While the actual plot was fairly simple and neat, there was an awful lot going on in this episode. Castiel bemoaning the irresponsibility of the guys taking paternity tests on a talk-show was a nice bit of foreshadowing before we saw Crowley struggling to control a malevolent force in the body of a young girl, even reading parenting books in a board meeting about projected soul harvests. If there’s one theme that overrides all others on Supernatural, it’s the notion of family. Given Crowley’s estrangement from his mother and his son, and in light of his admission that he has some kind of lingering affection for Dean, it doesn’t seem impossible that Crowley’s desire to tutor Amara stems from a genuine desire to impart wisdom, to nuture something or someone, to leave a legacy, to be a parent.
Similarly, Amara states that Dean is the first creature she saw on her release. Like a duckling, she has ‘imprinted’ on him somehow, forging a bond between them which subverts the natural order between the hunter and the monster. Castiel and Metatron are heavenly ‘brothers’, and despite his insistence that he wouldn’t be manipulated anymore, Cas shows mercy, even after everything Metatron has done. Sam has made the decision to go back to the mantra he and his brother had when they first started out on the road together. Saving people. Hunting things. The family business. He is becoming the boy who saved the world once more, the person who sees all humans as an extension of family, every soul worth preserving. His visions of The Cage remind us of the epic battle between brothers Lucifer and Michael, a fight which almost ended the world, and of a family member he couldn’t save – Adam Winchester. This episode seemed to be exploring all facets of ‘family’. Be it in Heaven, Hell, Purgatory, or here on Earth, we are tied to one another by blood, by oaths, by love, by hate, by circumstances, or by shared experience.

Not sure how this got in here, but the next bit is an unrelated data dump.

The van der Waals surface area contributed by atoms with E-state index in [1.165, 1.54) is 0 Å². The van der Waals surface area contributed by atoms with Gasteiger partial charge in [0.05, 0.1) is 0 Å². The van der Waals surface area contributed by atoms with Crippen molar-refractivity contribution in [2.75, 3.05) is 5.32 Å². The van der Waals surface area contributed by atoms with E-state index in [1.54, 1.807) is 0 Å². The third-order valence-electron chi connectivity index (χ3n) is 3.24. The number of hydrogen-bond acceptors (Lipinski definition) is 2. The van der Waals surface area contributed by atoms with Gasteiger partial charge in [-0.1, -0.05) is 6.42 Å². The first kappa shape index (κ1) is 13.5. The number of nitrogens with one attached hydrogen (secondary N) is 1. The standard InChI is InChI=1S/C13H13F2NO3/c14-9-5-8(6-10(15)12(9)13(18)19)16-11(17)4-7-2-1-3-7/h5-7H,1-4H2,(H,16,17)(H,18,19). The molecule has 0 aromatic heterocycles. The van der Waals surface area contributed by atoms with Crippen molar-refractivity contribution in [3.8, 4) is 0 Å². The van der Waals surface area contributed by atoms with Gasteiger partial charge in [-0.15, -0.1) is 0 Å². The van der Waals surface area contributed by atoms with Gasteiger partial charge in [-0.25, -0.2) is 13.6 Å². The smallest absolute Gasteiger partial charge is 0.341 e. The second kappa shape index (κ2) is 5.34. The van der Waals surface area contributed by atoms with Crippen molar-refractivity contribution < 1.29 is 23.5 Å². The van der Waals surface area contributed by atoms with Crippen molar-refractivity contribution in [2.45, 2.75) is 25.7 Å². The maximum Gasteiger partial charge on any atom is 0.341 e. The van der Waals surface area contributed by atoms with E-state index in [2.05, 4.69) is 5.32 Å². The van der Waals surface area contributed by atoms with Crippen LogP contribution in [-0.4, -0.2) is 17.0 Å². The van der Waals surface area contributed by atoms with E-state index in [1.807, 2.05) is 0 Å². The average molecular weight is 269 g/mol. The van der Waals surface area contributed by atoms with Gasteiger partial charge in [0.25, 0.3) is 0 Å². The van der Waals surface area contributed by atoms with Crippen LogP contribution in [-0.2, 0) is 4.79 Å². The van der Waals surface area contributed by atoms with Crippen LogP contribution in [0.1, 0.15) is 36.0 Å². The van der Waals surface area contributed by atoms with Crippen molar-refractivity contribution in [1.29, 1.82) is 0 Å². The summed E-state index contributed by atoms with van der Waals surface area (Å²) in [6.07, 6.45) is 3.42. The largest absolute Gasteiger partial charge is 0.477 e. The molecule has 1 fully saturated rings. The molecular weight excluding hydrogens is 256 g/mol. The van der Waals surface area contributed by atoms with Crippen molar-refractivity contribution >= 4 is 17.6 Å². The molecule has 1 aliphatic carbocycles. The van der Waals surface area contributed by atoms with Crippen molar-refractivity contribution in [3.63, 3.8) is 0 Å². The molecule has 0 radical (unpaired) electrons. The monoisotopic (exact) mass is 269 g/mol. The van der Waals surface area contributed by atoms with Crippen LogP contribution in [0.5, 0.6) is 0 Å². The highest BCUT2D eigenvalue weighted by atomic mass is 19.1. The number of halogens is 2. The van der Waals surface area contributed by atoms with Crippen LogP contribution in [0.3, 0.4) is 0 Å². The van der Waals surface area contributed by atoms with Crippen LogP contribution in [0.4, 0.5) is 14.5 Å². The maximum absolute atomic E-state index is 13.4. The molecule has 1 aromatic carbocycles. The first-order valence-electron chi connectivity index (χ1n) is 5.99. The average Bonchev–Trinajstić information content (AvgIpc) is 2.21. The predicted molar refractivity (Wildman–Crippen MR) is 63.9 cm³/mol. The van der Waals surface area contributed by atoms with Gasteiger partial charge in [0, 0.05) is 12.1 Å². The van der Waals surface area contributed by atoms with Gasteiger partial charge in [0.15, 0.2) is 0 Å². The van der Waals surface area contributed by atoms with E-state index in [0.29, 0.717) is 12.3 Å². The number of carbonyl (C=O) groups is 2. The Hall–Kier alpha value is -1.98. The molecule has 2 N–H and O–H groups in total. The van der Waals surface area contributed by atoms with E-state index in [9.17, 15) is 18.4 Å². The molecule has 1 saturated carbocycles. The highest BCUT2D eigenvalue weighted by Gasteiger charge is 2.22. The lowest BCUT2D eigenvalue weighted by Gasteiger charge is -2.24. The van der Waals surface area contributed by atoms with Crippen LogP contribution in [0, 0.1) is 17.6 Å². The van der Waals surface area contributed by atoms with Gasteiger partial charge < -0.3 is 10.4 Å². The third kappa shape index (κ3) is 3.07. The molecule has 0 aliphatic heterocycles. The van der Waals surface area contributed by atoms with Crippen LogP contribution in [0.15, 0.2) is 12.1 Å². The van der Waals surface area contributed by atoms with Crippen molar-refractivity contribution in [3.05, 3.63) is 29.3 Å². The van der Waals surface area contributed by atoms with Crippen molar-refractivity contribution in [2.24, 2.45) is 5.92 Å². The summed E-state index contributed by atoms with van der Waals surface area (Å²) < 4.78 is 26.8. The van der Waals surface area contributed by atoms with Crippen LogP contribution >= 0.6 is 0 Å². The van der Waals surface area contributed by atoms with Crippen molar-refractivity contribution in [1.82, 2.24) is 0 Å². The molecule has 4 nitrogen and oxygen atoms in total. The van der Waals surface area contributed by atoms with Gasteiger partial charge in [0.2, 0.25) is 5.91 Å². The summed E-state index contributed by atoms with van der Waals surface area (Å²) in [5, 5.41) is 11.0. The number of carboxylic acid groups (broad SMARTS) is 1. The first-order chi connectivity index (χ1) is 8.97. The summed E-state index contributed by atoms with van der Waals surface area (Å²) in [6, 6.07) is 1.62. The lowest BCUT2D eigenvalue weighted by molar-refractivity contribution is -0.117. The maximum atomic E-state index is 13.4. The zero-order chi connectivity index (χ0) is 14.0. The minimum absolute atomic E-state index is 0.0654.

And now God has family too. Not just the flawed and bureaucratic angels, but an actual sibling. This is a very exciting and ambitious expansion of the Judeo-Christian lore the show has followed until now. I must admit, I love the idea that The Darkness is God’s bad sister. His evil twin. So many creation myths are based on duality, the light and darkness, and this literal interpretation is enticing…
Final Grade: B+
+ Smart Winchesters working together, and hatching cunning plans.
+ The beautifully designed motel room. Garish wallpaper and two queens – perfection.
+ Curtis Armstrong was genuinely upsetting and unsettling as Metatron. I was one hundred percent with Castiel in simultaneously wanting to knock his teeth out and pitying him. Bravo.
+ A lovely, mature performance from Samantha Isler as Amara meant her tenderness for and fascination with Dean was sensual without being seedy.
+ Berens’ dialogue and characterisation was intelligent and natural.
+ The glimpse of The Cage suspended from chains visually recalled Dean’s time in Hell at the end of season two. I adore these details.
+ Nice use of the Urge Overkill track at the end. I suddenly felt compelled to get a burger and a foot massage…
– Len’s death. Another great character bites the dust.
– The Winchesters concealing matters of great import from one another. I think Castiel needs to bang their heads together at this point.
It was always going to be pretty much impossible to continue the show beyond season five without any additional story arcs feeling tacked on. I mean, once you’ve sacrificed a Winchester to avert the apocalypse, where do you go from there? I’ve said often and loudly that I felt the show missed a trick by introducing Gadreel and not using him as the harbinger for Lucifer’s 2014 return, but maybe this season will finally find a way to pick up some loose ends, revisit some of the past mythology and build on it in a way which feels organic, rather than trying to ‘top’ previous Big Bads with less effective inventions. For the first time in a long while, I am cautiously optimistic.